The Rakefile

For Rubyists, rake is one of the most commonly used tools used to define make-like tasks. The reason to build out your Rakefile is to standardize how you want to perform your tasks. These could be tasks for building the site, automatically testing it, or deploying your site.

Installing rake

I’m going to use a group start adding some development dependencies. For now, it’s going to be one gem, but we will grow it. Add the following to your Gemfile:

group :development do
  gem 'rake'

Once it’s inserted, your Gemfile may look something like this:

source ''

group :development do
  gem 'rake'

gem 'jekyll'

Run bundle to install everything in your Gemfile.

Have Jekyll ignore the Rakefile

Similar to what we did to ignore the Gemfile and Gemfile.lock when building our Jekyll site, we’ll be doing with the Rakefile. In the _config.yml, add “Rakefile” to the exclude list. It may look something like this afterwards:

exclude: ["Gemfile*", "Rakefile"]

This exclusion only matters when Jekyll is building the static site. The excludes will not impact the rake tasks.

First Rakefile

A Rakefile contains pure Ruby. You can do anything you want that’s Ruby based here. The reason to use a Rakefile over a bash script, is the Rakefile largely for better error handling. You could use the Jekyll binaries to do all of this, but, you’d have to write things in bash to parse the output to see if things worked as expected, as well as error handling. By building it with Ruby, we now have access to all the Ruby goodness.

We’re going to do a couple things with our Rakefile.

First, we’re going to create a method called bold that will make text that we select appear bold. This can be helpful as the number of tasks you are running grows. When using CI, you may call a task called integration that may kick off several tasks. Using a bold comment at the beginning of a sequence can help you better identify where failures happened.

Second, we’re going to create tasks to called build and clean. build will be used to generate your static site in _site. clean will be used to delete the statically generated site.

# coding: utf-8
require 'jekyll'

# Extend string to allow for bold text.
class String
  def bold

# Rake Jekyll tasks
task :build do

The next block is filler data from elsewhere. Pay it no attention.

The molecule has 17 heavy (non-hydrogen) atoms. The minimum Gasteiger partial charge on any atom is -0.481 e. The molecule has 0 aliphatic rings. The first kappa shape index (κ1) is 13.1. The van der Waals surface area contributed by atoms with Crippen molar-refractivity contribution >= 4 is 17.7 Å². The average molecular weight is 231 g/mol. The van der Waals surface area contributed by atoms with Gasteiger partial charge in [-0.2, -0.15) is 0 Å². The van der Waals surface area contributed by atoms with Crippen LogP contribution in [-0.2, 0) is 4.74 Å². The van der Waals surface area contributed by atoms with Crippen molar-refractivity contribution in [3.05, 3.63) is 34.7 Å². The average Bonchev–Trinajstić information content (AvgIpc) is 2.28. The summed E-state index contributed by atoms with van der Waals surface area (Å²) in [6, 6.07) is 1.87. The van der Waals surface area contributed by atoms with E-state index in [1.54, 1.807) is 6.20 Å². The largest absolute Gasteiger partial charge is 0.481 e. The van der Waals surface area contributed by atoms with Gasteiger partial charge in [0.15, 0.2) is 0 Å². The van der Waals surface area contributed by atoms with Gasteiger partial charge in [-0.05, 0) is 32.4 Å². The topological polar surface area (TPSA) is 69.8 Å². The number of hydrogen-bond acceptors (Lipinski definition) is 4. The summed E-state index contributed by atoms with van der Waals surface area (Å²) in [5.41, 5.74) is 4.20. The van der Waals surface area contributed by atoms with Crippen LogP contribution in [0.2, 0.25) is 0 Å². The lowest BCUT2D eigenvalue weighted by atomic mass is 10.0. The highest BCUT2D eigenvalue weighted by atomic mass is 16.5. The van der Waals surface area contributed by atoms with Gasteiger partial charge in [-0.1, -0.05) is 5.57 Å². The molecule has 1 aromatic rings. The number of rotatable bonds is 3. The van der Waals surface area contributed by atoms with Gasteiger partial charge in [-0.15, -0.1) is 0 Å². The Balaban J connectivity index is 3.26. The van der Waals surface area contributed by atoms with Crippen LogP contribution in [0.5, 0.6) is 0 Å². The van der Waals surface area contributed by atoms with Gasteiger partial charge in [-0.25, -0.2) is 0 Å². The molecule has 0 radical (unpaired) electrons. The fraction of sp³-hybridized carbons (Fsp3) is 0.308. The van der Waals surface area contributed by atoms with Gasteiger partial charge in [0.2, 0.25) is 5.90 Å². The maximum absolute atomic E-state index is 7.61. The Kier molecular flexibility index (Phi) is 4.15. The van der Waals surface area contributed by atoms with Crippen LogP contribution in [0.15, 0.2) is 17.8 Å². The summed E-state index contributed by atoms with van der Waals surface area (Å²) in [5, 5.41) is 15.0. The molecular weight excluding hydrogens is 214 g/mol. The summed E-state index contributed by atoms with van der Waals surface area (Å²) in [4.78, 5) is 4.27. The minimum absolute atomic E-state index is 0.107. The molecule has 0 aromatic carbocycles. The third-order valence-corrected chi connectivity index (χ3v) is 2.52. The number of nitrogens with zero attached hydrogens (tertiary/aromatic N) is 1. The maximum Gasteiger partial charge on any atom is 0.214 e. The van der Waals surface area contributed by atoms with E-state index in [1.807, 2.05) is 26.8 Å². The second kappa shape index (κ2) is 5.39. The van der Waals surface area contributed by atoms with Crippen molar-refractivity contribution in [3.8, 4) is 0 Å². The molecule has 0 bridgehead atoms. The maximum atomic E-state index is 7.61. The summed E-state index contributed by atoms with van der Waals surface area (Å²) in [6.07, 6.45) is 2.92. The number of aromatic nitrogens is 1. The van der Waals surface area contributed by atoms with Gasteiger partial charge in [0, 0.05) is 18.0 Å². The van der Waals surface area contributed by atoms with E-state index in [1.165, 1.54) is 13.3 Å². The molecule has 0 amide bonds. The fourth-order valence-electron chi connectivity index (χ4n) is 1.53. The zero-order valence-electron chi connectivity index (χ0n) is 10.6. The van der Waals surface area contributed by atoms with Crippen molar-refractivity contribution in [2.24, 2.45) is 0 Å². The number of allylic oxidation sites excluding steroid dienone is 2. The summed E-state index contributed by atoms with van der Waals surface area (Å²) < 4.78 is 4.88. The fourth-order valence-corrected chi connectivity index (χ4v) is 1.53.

puts 'Building site...'.bold
  Jekyll::Commands::Build.process(profile: true)

task :clean do
  puts 'Cleaning up _site...'.bold

Running a Rake task

To run the build task, we call bundle exec rake build. If you’ve worked with Ruby before, you’re likely familiar with using bundle exec. Here’s sample output:

$ bundle exec rake build
Building site...
Configuration file: /Users/brint/src/
            Source: /Users/brint/src/
       Destination: /Users/brint/src/
 Incremental build: disabled. Enable with --incremental

Filename                                                 | Count |  Bytes |  Time
_layouts/default.html                                    |     7 | 60.79K | 0.034
_includes/head.html                                      |     7 |  4.45K | 0.012
_includes/footer.html                                    |     7 | 19.31K | 0.011
_includes/header.html                                    |     7 |  7.24K | 0.005
sitemap.xml                                              |     1 |  1.17K | 0.004
feed.xml                                                 |     1 | 37.22K | 0.003
_includes/icon-github.html                               |     7 |  7.11K | 0.002
_layouts/post.html                                       |     5 | 27.08K | 0.002
_includes/icon-twitter.html                              |     7 |  6.20K | 0.002
_includes/comments.html                                  |     7 |  0.01K | 0.002
index.html                                               |     1 |  1.22K | 0.001
_includes/icon-github.svg                                |     7 |  6.33K | 0.000
_includes/icon-twitter.svg                               |     7 |  5.38K | 0.000
_posts/2016-03-18-disqus-with-jekyll.markdown            |     1 |  4.77K | 0.000
_posts/2016-03-17-jekyll-sitemap.markdown                |     1 |  2.27K | 0.000
robots.txt                                               |     1 |  0.04K | 0.000
_layouts/page.html                                       |     1 |  0.32K | 0.000
_posts/2016-03-16-starting-with-jekyll.markdown          |     1 |  5.13K | 0.000
_posts/2016-03-20-jekyll-rake-tasks.markdown             |     1 |  2.14K | 0.000
_posts/2016-03-17-jekyll-sitemap.markdown/#excerpt       |     1 |  0.24K | 0.000
_posts/2016-03-18-disqus-with-jekyll.markdown/#excerpt   |     1 |  0.48K | 0.000
_posts/2016-03-16-starting-with-jekyll.markdown/#excerpt |     1 |  0.55K | 0.000
css/main.scss                                            |     1 |  0.96K | 0.000
_posts/2016-03-20-jekyll-rake-tasks.markdown/#excerpt    |     1 |  0.29K | 0.000
_posts/2016-03-19-jekyll-future-posts.markdown/#excerpt  |     1 |  0.39K | 0.000
_posts/2016-03-19-jekyll-future-posts.markdown           |     1 |  0.56K | 0.000                                                 |     1 |  0.15K | 0.000

                    done in 0.319 seconds.
 Auto-regeneration: disabled. Use --watch to enable.

The clean task is executed the same way: bundle exec rake clean. Here’s sample output from the clean task:

$ bundle exec rake clean
Cleaning up _site...
Configuration file: /Users/brint/src/
Cleaning /Users/brint/src/
Nothing to do for /Users/brint/src/

All of this is very basic to give you a working example that you could use as a typing exercise to get started. As you begin adding additional testing, your Rakefile will grow.